You are the HR director of a high-end home appliance manufacturer. A terrible tragedy has just been described to you; one of your independent distributors has called to inform you that an independent contractor working for his company has raped a customer after gaining access to her home for purposes of an in-home product demonstration. All sales of your appliances are through such demonstrations.
Shocked and saddened, you hang up the phone while your mind assesses the potential liability involved. All your distributors are independent contractors; moreover, your company’s carefully drafted contract with its distributors provides that you exercise no control over the selection of the distributor’s workers, and that the distributor bears the full cost and responsibility for recruiting, hiring, firing, terminating and compensating its independent contractors and employees.
It’s a terrible crime; there will doubtless be unfavorable publicity but, as you get up to inform the legal department, you feel secure that there is no liability for your company. Are you right?
Not necessarily. In this situation, your company is acting as a general contractor, and you have a duty to exercise reasonably any control you retain over the independent contractor’s work. Here, by requiring your distributors to sell home appliances only through in-home demonstrations, you have exercised sufficient control over the sale of your products to end-users to justify imposing a duty of reasonable care in selecting the persons who perform the demonstrations. In fact, in such a situation a vacuum cleaner manufacturer was found to be liable for damages for creating an in-home marketing system without adequate safeguards to eliminate dangerous salespersons from its sales force.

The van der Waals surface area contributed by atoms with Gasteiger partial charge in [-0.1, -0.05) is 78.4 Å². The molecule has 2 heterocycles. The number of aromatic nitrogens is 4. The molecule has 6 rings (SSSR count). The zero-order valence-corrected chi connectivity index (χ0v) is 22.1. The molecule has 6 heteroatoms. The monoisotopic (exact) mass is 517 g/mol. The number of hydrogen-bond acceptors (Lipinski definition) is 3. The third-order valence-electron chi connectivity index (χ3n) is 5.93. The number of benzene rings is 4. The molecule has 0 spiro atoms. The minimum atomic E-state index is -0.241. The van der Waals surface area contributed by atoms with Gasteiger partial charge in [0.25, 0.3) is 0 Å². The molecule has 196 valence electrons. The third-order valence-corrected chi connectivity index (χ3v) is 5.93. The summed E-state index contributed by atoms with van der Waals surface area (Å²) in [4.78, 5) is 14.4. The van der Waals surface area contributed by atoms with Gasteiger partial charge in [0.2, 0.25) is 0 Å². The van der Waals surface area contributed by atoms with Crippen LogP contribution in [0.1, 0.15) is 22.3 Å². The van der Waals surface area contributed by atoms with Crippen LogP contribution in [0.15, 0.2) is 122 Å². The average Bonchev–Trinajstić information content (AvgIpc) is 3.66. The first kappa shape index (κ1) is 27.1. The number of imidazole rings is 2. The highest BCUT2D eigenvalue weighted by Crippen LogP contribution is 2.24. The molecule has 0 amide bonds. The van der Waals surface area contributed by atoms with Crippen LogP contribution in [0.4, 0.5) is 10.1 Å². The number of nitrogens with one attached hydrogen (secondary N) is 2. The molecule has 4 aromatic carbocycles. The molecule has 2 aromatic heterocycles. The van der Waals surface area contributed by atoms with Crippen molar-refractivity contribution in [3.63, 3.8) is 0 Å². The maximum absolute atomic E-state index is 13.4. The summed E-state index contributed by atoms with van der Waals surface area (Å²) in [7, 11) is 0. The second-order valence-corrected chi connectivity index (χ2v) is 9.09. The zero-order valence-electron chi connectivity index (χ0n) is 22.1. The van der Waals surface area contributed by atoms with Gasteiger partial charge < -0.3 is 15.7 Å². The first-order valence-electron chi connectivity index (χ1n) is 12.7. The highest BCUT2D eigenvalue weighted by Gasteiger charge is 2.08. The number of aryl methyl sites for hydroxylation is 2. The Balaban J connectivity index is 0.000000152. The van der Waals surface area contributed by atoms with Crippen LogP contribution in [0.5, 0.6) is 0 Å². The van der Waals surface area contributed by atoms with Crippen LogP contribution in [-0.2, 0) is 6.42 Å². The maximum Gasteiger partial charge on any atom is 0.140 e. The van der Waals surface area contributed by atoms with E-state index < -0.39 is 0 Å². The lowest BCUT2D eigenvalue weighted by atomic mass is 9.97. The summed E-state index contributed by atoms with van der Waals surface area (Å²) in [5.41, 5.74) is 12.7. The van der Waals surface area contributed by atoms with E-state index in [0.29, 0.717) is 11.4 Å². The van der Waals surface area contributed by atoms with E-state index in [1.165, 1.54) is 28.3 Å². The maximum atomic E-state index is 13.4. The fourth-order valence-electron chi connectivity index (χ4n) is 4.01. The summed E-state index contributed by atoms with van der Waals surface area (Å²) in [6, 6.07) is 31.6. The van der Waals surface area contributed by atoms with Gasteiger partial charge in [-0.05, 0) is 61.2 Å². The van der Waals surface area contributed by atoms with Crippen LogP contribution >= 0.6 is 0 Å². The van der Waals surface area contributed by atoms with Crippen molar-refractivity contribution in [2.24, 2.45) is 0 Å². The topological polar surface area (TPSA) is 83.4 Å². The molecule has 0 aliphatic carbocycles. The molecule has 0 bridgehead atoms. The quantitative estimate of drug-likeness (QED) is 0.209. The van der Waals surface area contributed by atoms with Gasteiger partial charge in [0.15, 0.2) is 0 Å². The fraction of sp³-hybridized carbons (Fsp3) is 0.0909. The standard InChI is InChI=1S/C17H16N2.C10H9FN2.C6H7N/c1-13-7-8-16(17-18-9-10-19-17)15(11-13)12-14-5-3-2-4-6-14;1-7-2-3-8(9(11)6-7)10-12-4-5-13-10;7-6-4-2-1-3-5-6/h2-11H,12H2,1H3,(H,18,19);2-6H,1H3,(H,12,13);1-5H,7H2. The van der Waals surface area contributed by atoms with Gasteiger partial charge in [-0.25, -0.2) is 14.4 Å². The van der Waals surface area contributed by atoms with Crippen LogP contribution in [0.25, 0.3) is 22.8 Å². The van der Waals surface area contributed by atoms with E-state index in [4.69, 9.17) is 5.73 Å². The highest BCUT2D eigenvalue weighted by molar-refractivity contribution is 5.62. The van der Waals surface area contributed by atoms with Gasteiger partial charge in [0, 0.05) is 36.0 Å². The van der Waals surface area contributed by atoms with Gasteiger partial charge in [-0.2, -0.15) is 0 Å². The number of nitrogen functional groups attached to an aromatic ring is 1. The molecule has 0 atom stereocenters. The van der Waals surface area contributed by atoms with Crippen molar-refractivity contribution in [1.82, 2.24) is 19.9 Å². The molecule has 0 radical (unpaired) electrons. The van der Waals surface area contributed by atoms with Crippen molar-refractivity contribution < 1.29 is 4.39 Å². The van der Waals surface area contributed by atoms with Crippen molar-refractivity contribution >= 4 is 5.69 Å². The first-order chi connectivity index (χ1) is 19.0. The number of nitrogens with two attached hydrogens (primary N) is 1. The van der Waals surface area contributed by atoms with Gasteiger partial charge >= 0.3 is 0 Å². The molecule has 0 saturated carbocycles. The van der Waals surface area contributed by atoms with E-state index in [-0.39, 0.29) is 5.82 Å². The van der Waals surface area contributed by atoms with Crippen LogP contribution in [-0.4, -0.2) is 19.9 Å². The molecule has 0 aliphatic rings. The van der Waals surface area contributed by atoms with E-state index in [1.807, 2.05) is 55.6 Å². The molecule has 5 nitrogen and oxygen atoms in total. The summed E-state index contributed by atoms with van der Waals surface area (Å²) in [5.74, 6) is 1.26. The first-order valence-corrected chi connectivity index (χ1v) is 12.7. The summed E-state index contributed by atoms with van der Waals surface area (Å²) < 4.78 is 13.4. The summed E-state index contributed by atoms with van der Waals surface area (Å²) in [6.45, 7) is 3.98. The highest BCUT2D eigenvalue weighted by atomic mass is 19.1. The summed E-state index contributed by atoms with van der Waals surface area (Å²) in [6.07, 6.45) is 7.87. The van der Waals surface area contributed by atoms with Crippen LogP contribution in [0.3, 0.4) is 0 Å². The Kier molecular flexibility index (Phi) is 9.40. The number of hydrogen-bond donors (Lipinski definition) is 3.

What should you do?
Be extra careful dealing with independent contractors. Make sure you know what you’ve retained control over.
The fact that the manufacturer’s agreement with its distributors allowed the distributors to independently contract with salespeople did not excuse the manufacturer from the duty to act reasonably with regard to the detail—required in-home sales—over which it did retain control. When you evaluate your agreements, focus on whether you have retained control; if you have, ask what kind of responsibility that entails. Either way, you will want legal counsel to review any agreements, as independent contractor status can be tricky.
Educate your business partners on your standards as a responsible employer.
Salespeople who are required to do in-house demonstrations gain access to people’s homes under the auspices of the businesses they represent. A person of ordinary intelligence could anticipate that an unsuitable salesperson would pose a risk of harm. Here, had a background check been made, it would have revealed coworker complaints of sexually inappropriate behavior as well as an arrest record, witness statements, a confession, guilty plea, and an indictment charging the worker with indecency with a child. If this had been known, would he have been hired?
Because of potential liability in this and other cases, the manufacturer has included warnings in its distributor training manuals to do a "thorough criminal background check" on potential sales candidates and has encouraged its distributors to do reference checks to ensure customer safety.
Cite: Read v. Scott Fetzer Co d/b/a/ The Kirby Co, TexSCt, No. 97-0707, decided 12/31/98.
Source: CCH Incorporated is a leading provider of information and software for human resources, legal, accounting, health care and small business professionals. CCH offers human resource management, payroll, employment, benefits, and worker safety products and publications in print, CD, online, and via the Internet.